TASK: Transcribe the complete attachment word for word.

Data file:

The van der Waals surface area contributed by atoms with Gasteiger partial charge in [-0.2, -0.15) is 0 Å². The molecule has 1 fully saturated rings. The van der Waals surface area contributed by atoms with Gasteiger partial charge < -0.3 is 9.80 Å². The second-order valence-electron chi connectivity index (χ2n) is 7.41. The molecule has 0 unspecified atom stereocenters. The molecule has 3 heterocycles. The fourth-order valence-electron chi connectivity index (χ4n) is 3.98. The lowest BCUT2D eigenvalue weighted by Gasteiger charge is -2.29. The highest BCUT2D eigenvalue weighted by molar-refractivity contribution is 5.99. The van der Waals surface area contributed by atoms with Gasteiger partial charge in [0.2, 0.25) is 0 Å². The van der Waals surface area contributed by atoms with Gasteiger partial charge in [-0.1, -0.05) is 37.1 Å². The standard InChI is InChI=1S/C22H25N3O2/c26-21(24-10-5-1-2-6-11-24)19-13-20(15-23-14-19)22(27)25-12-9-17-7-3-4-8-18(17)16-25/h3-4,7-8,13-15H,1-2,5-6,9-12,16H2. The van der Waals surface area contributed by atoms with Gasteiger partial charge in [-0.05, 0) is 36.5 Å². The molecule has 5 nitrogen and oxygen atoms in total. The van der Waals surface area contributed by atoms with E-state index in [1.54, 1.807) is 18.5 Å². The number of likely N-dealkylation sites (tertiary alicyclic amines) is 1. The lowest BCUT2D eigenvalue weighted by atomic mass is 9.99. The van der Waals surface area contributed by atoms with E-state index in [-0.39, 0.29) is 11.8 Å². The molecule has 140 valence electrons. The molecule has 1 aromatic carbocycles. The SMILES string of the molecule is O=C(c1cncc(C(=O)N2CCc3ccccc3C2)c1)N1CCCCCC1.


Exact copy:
The van der Waals surface area contributed by atoms with Gasteiger partial charge in [-0.2, -0.15) is 0 Å². The molecule has 1 fully saturated rings. The van der Waals surface area contributed by atoms with Gasteiger partial charge < -0.3 is 9.80 Å². The second-order valence-electron chi connectivity index (χ2n) is 7.41. The molecule has 0 unspecified atom stereocenters. The molecule has 3 heterocycles. The fourth-order valence-electron chi connectivity index (χ4n) is 3.98. The lowest BCUT2D eigenvalue weighted by Gasteiger charge is -2.29. The highest BCUT2D eigenvalue weighted by molar-refractivity contribution is 5.99. The van der Waals surface area contributed by atoms with Gasteiger partial charge in [0.2, 0.25) is 0 Å². The van der Waals surface area contributed by atoms with Gasteiger partial charge in [-0.1, -0.05) is 37.1 Å². The standard InChI is InChI=1S/C22H25N3O2/c26-21(24-10-5-1-2-6-11-24)19-13-20(15-23-14-19)22(27)25-12-9-17-7-3-4-8-18(17)16-25/h3-4,7-8,13-15H,1-2,5-6,9-12,16H2. The van der Waals surface area contributed by atoms with Gasteiger partial charge in [-0.05, 0) is 36.5 Å². The molecule has 5 nitrogen and oxygen atoms in total. The van der Waals surface area contributed by atoms with E-state index in [1.54, 1.807) is 18.5 Å². The number of likely N-dealkylation sites (tertiary alicyclic amines) is 1. The lowest BCUT2D eigenvalue weighted by atomic mass is 9.99. The van der Waals surface area contributed by atoms with E-state index in [-0.39, 0.29) is 11.8 Å². The molecule has 140 valence electrons. The molecule has 1 aromatic carbocycles. The SMILES string of the molecule is O=C(c1cncc(C(=O)N2CCc3ccccc3C2)c1)N1CCCCCC1.